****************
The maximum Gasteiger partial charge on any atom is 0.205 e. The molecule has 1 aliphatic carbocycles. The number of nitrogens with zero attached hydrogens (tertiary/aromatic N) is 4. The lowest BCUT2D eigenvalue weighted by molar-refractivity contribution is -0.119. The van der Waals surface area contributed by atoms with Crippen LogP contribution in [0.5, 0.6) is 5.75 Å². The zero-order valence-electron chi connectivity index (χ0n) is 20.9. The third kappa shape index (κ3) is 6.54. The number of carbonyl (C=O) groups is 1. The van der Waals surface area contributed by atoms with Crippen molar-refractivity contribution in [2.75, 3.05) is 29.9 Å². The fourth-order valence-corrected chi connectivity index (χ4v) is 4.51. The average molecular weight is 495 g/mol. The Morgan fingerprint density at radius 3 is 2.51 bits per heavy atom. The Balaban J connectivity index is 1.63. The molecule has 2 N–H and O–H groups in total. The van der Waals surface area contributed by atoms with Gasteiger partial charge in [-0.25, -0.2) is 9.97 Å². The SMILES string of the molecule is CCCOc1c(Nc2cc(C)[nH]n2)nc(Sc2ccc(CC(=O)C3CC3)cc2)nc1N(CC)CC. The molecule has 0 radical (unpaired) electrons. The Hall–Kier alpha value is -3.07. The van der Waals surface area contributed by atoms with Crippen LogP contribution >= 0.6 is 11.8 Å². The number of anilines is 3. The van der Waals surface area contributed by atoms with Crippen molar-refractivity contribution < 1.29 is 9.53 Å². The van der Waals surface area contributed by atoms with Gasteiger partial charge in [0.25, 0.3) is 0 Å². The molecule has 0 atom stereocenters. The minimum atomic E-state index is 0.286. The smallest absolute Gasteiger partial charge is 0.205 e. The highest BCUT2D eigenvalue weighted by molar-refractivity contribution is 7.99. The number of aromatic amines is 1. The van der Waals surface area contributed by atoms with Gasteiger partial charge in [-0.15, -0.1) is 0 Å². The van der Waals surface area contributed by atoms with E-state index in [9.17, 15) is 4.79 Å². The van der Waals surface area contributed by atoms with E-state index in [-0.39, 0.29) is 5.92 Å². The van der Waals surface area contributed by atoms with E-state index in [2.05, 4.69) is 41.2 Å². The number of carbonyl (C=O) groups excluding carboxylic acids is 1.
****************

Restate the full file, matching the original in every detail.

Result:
The maximum Gasteiger partial charge on any atom is 0.205 e. The molecule has 1 aliphatic carbocycles. The number of nitrogens with zero attached hydrogens (tertiary/aromatic N) is 4. The lowest BCUT2D eigenvalue weighted by molar-refractivity contribution is -0.119. The van der Waals surface area contributed by atoms with Crippen LogP contribution in [0.5, 0.6) is 5.75 Å². The zero-order valence-electron chi connectivity index (χ0n) is 20.9. The third kappa shape index (κ3) is 6.54. The number of carbonyl (C=O) groups is 1. The van der Waals surface area contributed by atoms with Crippen molar-refractivity contribution in [2.75, 3.05) is 29.9 Å². The fourth-order valence-corrected chi connectivity index (χ4v) is 4.51. The average molecular weight is 495 g/mol. The Morgan fingerprint density at radius 3 is 2.51 bits per heavy atom. The Balaban J connectivity index is 1.63. The molecule has 2 N–H and O–H groups in total. The van der Waals surface area contributed by atoms with Gasteiger partial charge in [-0.25, -0.2) is 9.97 Å². The SMILES string of the molecule is CCCOc1c(Nc2cc(C)[nH]n2)nc(Sc2ccc(CC(=O)C3CC3)cc2)nc1N(CC)CC. The molecule has 0 radical (unpaired) electrons. The Hall–Kier alpha value is -3.07. The van der Waals surface area contributed by atoms with Crippen LogP contribution >= 0.6 is 11.8 Å². The number of anilines is 3. The van der Waals surface area contributed by atoms with Crippen molar-refractivity contribution < 1.29 is 9.53 Å². The van der Waals surface area contributed by atoms with Gasteiger partial charge in [0.25, 0.3) is 0 Å². The molecule has 0 atom stereocenters. The minimum atomic E-state index is 0.286. The smallest absolute Gasteiger partial charge is 0.205 e. The highest BCUT2D eigenvalue weighted by molar-refractivity contribution is 7.99. The number of aromatic amines is 1. The van der Waals surface area contributed by atoms with Gasteiger partial charge in [-0.15, -0.1) is 0 Å². The van der Waals surface area contributed by atoms with E-state index in [9.17, 15) is 4.79 Å². The van der Waals surface area contributed by atoms with E-state index in [-0.39, 0.29) is 5.92 Å². The van der Waals surface area contributed by atoms with E-state index in [2.05, 4.69) is 41.2 Å². The number of carbonyl (C=O) groups excluding carboxylic acids is 1.